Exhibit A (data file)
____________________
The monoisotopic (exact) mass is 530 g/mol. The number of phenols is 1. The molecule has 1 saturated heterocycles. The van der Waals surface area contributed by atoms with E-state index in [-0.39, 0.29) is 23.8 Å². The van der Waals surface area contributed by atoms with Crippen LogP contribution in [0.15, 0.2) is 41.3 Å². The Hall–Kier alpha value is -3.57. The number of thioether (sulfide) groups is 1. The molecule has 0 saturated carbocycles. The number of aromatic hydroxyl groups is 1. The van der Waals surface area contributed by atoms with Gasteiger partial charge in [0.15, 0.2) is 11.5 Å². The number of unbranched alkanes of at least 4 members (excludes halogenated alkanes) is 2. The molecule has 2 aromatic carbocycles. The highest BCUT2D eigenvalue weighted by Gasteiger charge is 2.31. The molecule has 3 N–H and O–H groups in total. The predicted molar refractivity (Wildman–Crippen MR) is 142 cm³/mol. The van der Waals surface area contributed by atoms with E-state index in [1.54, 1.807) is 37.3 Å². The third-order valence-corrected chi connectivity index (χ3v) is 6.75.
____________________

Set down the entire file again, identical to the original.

The monoisotopic (exact) mass is 530 g/mol. The number of phenols is 1. The molecule has 1 saturated heterocycles. The van der Waals surface area contributed by atoms with E-state index in [-0.39, 0.29) is 23.8 Å². The van der Waals surface area contributed by atoms with Crippen LogP contribution in [0.15, 0.2) is 41.3 Å². The Hall–Kier alpha value is -3.57. The number of thioether (sulfide) groups is 1. The molecule has 0 saturated carbocycles. The number of aromatic hydroxyl groups is 1. The van der Waals surface area contributed by atoms with Gasteiger partial charge in [0.15, 0.2) is 11.5 Å². The number of unbranched alkanes of at least 4 members (excludes halogenated alkanes) is 2. The molecule has 2 aromatic carbocycles. The highest BCUT2D eigenvalue weighted by Gasteiger charge is 2.31. The molecule has 3 N–H and O–H groups in total. The predicted molar refractivity (Wildman–Crippen MR) is 142 cm³/mol. The van der Waals surface area contributed by atoms with E-state index in [1.54, 1.807) is 37.3 Å². The third-order valence-corrected chi connectivity index (χ3v) is 6.75.